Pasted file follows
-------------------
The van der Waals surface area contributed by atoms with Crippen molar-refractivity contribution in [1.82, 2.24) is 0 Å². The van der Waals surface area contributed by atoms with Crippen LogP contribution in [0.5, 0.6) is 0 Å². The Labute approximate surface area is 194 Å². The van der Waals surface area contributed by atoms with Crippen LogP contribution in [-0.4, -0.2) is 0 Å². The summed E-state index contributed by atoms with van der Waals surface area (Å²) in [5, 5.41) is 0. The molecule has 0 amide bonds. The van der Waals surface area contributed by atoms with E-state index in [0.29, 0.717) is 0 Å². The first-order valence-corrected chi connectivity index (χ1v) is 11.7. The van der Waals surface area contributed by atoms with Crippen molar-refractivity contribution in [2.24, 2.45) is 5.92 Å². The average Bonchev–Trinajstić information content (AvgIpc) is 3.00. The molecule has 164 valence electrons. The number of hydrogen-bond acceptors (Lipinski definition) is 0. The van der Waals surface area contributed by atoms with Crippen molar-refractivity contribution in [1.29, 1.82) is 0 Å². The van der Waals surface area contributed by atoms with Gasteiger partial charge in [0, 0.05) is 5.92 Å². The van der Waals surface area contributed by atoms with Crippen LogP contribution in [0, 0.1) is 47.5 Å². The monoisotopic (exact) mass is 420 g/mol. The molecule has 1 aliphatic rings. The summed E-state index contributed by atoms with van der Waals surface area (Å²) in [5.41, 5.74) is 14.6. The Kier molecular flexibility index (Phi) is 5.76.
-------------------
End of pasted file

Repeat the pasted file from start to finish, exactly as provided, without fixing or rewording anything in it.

The van der Waals surface area contributed by atoms with Crippen molar-refractivity contribution in [1.82, 2.24) is 0 Å². The van der Waals surface area contributed by atoms with Crippen LogP contribution in [0.5, 0.6) is 0 Å². The Labute approximate surface area is 194 Å². The van der Waals surface area contributed by atoms with Crippen LogP contribution in [-0.4, -0.2) is 0 Å². The summed E-state index contributed by atoms with van der Waals surface area (Å²) in [5, 5.41) is 0. The molecule has 0 amide bonds. The van der Waals surface area contributed by atoms with E-state index in [0.29, 0.717) is 0 Å². The first-order valence-corrected chi connectivity index (χ1v) is 11.7. The van der Waals surface area contributed by atoms with Crippen molar-refractivity contribution in [2.24, 2.45) is 5.92 Å². The average Bonchev–Trinajstić information content (AvgIpc) is 3.00. The molecule has 164 valence electrons. The number of hydrogen-bond acceptors (Lipinski definition) is 0. The van der Waals surface area contributed by atoms with Crippen molar-refractivity contribution in [1.29, 1.82) is 0 Å². The van der Waals surface area contributed by atoms with Gasteiger partial charge in [0, 0.05) is 5.92 Å². The van der Waals surface area contributed by atoms with Crippen LogP contribution in [0, 0.1) is 47.5 Å². The monoisotopic (exact) mass is 420 g/mol. The molecule has 1 aliphatic rings. The summed E-state index contributed by atoms with van der Waals surface area (Å²) in [5.41, 5.74) is 14.6. The Kier molecular flexibility index (Phi) is 5.76.